Founder: Adriana Teresa Letorney
Co-founder: Scout Film Festival
Heidi: How long has Visura been publishing and how has the last two years informed how you’ve run your business?
Adriana: Visura was launched in 2016 as a networking platform for freelance visual journalists to build their online presence and connect with each other from one central place. The tech platform was built from the ground up as an alternative to the traditional systems used by visual journalists looking to connect with the global marketplace. During that time, the main problem we were aiming to address was the lack of platforms for freelance visual journalists worldwide that fostered inclusivity, sustainability, professional skill development, and equal and merit-based access to the global marketplace.
In time, editors wanted to use the platform to search, view stories, and directly connect with freelance visual journalists who were part of the global Visura community. This led us to also create an Editor’s account for visual researchers, editors and buyers to be able to search, connect and manage a growing list of freelance visual journalists and storytellers based on location, expertise, skills, and experience.
Our goal has always been to elevate media literacy by empowering a growing global community of publishers and freelance visual journalists with a central platform where they can connect, share work, and transact. During my studies, I learned how technology plays a significant role in the market of visual content. and ask these questions: Will this tool unite or divide? Is what we are doing fostering understanding and empathy, or inciting division? Is our service empowering or exploitative? Are the resources we are offering solving a problem for our community?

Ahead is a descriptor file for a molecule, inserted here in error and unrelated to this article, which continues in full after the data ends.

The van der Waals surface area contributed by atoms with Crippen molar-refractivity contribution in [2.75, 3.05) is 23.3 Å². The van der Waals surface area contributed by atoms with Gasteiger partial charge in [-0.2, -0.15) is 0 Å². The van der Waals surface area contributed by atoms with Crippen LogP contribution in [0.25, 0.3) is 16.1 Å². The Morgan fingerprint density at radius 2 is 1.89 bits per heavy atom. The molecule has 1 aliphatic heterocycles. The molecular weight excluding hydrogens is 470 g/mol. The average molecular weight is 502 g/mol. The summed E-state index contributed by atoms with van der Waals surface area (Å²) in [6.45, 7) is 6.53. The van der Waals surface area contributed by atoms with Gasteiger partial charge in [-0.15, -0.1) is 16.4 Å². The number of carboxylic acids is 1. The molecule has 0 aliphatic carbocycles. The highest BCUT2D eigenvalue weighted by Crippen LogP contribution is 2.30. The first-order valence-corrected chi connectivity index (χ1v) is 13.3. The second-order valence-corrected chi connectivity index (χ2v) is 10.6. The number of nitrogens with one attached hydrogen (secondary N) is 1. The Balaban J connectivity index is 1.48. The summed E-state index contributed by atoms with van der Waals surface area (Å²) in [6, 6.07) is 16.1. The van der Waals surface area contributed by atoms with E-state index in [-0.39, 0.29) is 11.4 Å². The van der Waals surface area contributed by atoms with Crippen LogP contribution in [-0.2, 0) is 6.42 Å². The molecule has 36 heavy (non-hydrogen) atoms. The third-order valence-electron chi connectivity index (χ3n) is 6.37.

These questions leave room for debate, opportunity to connect with new thinkers, visionaries, leaders, and professionals looking to tackle some of the biggest challenges in media and journalism.
What were your hopes coming to New York from Puerto Rico?
I was born and raised in Puerto Rico. I came to New York with the dream of offering new perspectives about what it means to be Puerto Rican. I thought what I saw in the news or in films was biased and unfair. Never in a million years did I think I would build technology to tackle discrimination in the media and journalism industry. I was just a kid that loved being from Puerto Rico, and I thought, if the world had better access to the incredible work and talent that is being produced in my country, people would change their minds about who we are. I never imagined that my concern was a global problem. As soon as I realized it was—I chose to dedicate my professional career to tackling the systematic challenges that lead to more discrimination, abuse, biases and violence. And since, I have found hope in dedicating all these years to finding ways to empower the freelance community of visual journalists and storytellers, who just like me, want to share their stories and findings to offer new perspectives.
Your site has robust features such as maps and directories. Did you always have an interest in technology?
To be honest, I learned to use tech to solve a problem. And most of what we have developed was created by years of customer discovery. At Visura, our team serves its community. I don’t have a light bulb that turns on with some magic solution. Everything we have built has been the result of listening to understand our community, and their needs, we are thankful for community.